Using renewable energy, which is now readily available, electric cars are truly zero emission. You can put solar panels on the roof of your house, or you can simply buy renewable energy from your electricity supplier.

Financially, the savings for the motorist of electric compared to petrol are dramatic. “Fuel” cost using off-peak electricity is typically one tenth. Even paying the premium for renewable energy, the running cost is a fraction of a hybrid or petrol car. And using your own solar power, fuel cost is really zero.

Another myth of green power is that more CO2 is put into the atmosphere making solar cells than you ever save form their solar electricity. This may have been true a decade ago, but solar technology has advanced to the point where the energy used in making solar cells is typically recovered after only 2 years of use, and solar cells have a life of twenty years or more.

Goodbye lead acid

Previous limitations of battery technology have given electric cars a bad image. Until recently, electric cars have been powered by ten or more lead-acid batteries, similar to the familiar “car battery” used to run the electricals of a petrol car. These are heavy, dirty, unreliable and usually died after 100-200 recharges. Dramatically better batteries are now available, based on sealed lithium batteries which are scaled-up versions of the batteries used in mobile phones and laptop computers. These provide enough power to drive about three times the distance possible with lead-acid batteries of the same weight, and can be recharged 2,000 time or more before needing replacement.

As a result, the public’s perception of the electric car is about to get a makeover, starting with the Tesla electric roadster which went on sale in August 2008. It goes from 0 to 100 km/h in 4 seconds. You plug it at night, and the next day it can go 300 km on a charge. There’s no fuel tank, no exhaust pipe, no oil changes and very few moving parts to go wrong. Even at $US100,000 the first year’s production has been presold with 1,100 people having paid a $66,000 deposit.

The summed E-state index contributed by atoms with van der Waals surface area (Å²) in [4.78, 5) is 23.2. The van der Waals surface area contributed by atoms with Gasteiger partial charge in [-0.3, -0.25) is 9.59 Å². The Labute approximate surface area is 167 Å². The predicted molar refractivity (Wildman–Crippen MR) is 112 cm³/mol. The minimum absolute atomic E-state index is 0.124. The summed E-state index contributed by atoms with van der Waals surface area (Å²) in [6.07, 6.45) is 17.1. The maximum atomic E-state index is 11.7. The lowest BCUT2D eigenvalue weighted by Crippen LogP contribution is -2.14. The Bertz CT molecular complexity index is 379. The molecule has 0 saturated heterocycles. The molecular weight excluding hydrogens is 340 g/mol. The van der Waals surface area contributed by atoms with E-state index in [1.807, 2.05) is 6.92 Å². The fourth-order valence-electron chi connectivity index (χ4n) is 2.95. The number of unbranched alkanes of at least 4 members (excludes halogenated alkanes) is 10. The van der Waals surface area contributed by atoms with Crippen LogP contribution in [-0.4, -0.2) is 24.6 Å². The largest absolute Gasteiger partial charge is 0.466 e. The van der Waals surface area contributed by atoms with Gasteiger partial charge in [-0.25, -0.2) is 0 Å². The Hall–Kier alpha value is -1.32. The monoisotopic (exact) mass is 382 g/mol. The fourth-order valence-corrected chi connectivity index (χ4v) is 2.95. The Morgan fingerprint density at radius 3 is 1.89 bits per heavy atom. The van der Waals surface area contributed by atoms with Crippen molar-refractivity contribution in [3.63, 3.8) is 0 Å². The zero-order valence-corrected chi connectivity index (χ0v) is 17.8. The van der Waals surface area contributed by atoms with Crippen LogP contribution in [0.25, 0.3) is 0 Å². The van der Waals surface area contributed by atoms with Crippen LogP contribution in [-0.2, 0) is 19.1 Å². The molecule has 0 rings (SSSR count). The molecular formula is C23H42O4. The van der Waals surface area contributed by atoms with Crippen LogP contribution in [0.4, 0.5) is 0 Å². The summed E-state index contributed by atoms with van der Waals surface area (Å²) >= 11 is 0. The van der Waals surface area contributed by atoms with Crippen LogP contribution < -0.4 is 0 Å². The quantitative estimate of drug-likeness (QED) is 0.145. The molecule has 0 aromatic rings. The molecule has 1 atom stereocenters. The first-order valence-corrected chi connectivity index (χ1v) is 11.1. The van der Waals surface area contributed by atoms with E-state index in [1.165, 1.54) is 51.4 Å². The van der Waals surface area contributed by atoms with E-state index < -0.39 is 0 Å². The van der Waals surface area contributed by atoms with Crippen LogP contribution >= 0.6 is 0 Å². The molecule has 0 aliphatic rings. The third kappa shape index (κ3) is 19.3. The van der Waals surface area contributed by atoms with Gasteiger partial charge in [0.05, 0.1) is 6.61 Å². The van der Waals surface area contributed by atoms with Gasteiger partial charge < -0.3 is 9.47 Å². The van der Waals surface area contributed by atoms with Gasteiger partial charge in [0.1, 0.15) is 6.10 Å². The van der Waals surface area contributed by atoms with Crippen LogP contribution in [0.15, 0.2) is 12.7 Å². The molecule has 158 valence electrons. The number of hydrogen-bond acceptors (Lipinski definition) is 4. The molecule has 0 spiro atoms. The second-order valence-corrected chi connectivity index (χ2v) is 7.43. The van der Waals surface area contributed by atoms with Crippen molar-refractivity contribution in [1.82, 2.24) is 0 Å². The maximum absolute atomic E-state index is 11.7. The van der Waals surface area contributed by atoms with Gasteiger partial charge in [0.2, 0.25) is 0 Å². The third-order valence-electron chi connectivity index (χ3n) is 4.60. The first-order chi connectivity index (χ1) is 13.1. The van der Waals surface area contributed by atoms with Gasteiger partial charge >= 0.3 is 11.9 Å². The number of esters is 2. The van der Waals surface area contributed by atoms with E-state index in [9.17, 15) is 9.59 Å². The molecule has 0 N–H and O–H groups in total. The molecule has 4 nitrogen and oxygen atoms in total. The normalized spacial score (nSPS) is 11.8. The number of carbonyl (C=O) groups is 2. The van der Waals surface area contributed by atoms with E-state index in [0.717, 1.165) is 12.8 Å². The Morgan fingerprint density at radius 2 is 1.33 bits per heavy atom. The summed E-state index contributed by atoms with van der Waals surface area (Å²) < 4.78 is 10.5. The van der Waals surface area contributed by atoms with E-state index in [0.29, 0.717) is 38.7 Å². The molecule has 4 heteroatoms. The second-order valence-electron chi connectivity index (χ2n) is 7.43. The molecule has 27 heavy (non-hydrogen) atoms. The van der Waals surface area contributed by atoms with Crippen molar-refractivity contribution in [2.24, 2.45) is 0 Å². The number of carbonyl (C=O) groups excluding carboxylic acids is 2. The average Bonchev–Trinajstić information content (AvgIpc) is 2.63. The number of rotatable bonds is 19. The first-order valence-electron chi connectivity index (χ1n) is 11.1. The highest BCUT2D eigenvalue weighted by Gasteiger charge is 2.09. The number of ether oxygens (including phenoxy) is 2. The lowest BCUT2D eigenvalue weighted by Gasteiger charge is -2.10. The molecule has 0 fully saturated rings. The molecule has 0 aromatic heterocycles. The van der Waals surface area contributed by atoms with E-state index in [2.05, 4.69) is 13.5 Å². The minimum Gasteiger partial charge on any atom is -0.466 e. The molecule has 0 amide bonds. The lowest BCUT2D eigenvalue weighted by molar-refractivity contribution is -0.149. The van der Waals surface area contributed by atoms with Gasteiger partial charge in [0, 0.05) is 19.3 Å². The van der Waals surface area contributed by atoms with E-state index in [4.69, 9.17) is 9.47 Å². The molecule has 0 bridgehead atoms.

Recognising the threat electric cars will present to hybrids, battery makers including U.S. frontrunner A123, are developing a battery upgrade for the Prius. More than 1,000 U.S. Prius owners are on a waiting list for this $10,000 plug-in conversion kit.

What’s in it for Australia?

Globally, the drive for fuel-efficient vehicles is a source of renewed optimism and continues to drive new investment in automotive industry.

Australia’s automotive industry is its largest export earner after mining, generating around $5bn in export earnings each year. The industry is moving to greener vehicles and the Federal Chamber of Automotive Industries believes there are substantial opportunities for new technologies to be developed and applied in Australia.